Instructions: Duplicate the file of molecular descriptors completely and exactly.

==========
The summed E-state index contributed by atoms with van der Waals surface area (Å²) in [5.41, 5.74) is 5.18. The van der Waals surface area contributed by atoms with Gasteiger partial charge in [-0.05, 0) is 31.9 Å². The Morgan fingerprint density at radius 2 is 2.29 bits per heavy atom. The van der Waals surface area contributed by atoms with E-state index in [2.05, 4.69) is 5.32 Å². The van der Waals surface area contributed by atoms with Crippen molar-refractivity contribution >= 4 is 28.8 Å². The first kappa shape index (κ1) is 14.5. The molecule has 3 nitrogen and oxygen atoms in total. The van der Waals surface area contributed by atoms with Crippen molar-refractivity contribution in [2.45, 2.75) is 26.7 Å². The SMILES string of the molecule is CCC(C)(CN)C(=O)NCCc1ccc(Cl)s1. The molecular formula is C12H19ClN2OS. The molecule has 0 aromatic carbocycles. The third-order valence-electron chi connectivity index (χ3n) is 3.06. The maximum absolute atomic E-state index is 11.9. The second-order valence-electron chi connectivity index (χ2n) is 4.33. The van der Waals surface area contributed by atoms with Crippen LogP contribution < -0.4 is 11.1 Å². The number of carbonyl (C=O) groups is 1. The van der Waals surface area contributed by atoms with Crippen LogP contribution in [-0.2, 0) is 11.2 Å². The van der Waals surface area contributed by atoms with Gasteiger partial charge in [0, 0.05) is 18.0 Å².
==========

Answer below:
The summed E-state index contributed by atoms with van der Waals surface area (Å²) in [5.41, 5.74) is 5.18. The van der Waals surface area contributed by atoms with Gasteiger partial charge in [-0.05, 0) is 31.9 Å². The Morgan fingerprint density at radius 2 is 2.29 bits per heavy atom. The van der Waals surface area contributed by atoms with E-state index in [2.05, 4.69) is 5.32 Å². The van der Waals surface area contributed by atoms with Crippen molar-refractivity contribution >= 4 is 28.8 Å². The first kappa shape index (κ1) is 14.5. The molecule has 3 nitrogen and oxygen atoms in total. The van der Waals surface area contributed by atoms with Crippen molar-refractivity contribution in [2.45, 2.75) is 26.7 Å². The SMILES string of the molecule is CCC(C)(CN)C(=O)NCCc1ccc(Cl)s1. The molecular formula is C12H19ClN2OS. The molecule has 0 aromatic carbocycles. The third-order valence-electron chi connectivity index (χ3n) is 3.06. The maximum absolute atomic E-state index is 11.9. The second-order valence-electron chi connectivity index (χ2n) is 4.33. The van der Waals surface area contributed by atoms with Crippen LogP contribution < -0.4 is 11.1 Å². The number of carbonyl (C=O) groups is 1. The van der Waals surface area contributed by atoms with Crippen LogP contribution in [-0.2, 0) is 11.2 Å². The van der Waals surface area contributed by atoms with Gasteiger partial charge in [0, 0.05) is 18.0 Å².